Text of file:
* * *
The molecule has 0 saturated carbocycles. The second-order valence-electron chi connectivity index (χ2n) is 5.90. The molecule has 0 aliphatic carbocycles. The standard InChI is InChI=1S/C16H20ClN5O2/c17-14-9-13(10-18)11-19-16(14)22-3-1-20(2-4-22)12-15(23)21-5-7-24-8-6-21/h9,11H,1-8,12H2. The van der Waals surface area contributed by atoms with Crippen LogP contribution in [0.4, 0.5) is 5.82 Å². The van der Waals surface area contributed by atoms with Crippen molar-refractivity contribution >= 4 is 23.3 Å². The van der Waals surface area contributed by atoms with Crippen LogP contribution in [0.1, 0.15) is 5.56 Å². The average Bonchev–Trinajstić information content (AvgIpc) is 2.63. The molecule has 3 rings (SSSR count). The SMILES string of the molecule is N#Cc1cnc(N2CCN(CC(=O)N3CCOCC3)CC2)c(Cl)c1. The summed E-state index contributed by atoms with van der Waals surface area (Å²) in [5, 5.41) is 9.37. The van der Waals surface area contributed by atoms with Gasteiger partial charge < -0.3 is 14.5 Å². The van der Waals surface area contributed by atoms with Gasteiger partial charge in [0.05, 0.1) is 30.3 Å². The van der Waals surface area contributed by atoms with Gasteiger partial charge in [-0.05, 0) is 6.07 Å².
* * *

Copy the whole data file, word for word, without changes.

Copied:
The molecule has 0 saturated carbocycles. The second-order valence-electron chi connectivity index (χ2n) is 5.90. The molecule has 0 aliphatic carbocycles. The standard InChI is InChI=1S/C16H20ClN5O2/c17-14-9-13(10-18)11-19-16(14)22-3-1-20(2-4-22)12-15(23)21-5-7-24-8-6-21/h9,11H,1-8,12H2. The van der Waals surface area contributed by atoms with Crippen LogP contribution in [0.4, 0.5) is 5.82 Å². The van der Waals surface area contributed by atoms with Crippen molar-refractivity contribution >= 4 is 23.3 Å². The van der Waals surface area contributed by atoms with Crippen LogP contribution in [0.1, 0.15) is 5.56 Å². The average Bonchev–Trinajstić information content (AvgIpc) is 2.63. The molecule has 3 rings (SSSR count). The SMILES string of the molecule is N#Cc1cnc(N2CCN(CC(=O)N3CCOCC3)CC2)c(Cl)c1. The summed E-state index contributed by atoms with van der Waals surface area (Å²) in [5, 5.41) is 9.37. The van der Waals surface area contributed by atoms with Gasteiger partial charge < -0.3 is 14.5 Å². The van der Waals surface area contributed by atoms with Gasteiger partial charge in [0.05, 0.1) is 30.3 Å². The van der Waals surface area contributed by atoms with Gasteiger partial charge in [-0.05, 0) is 6.07 Å².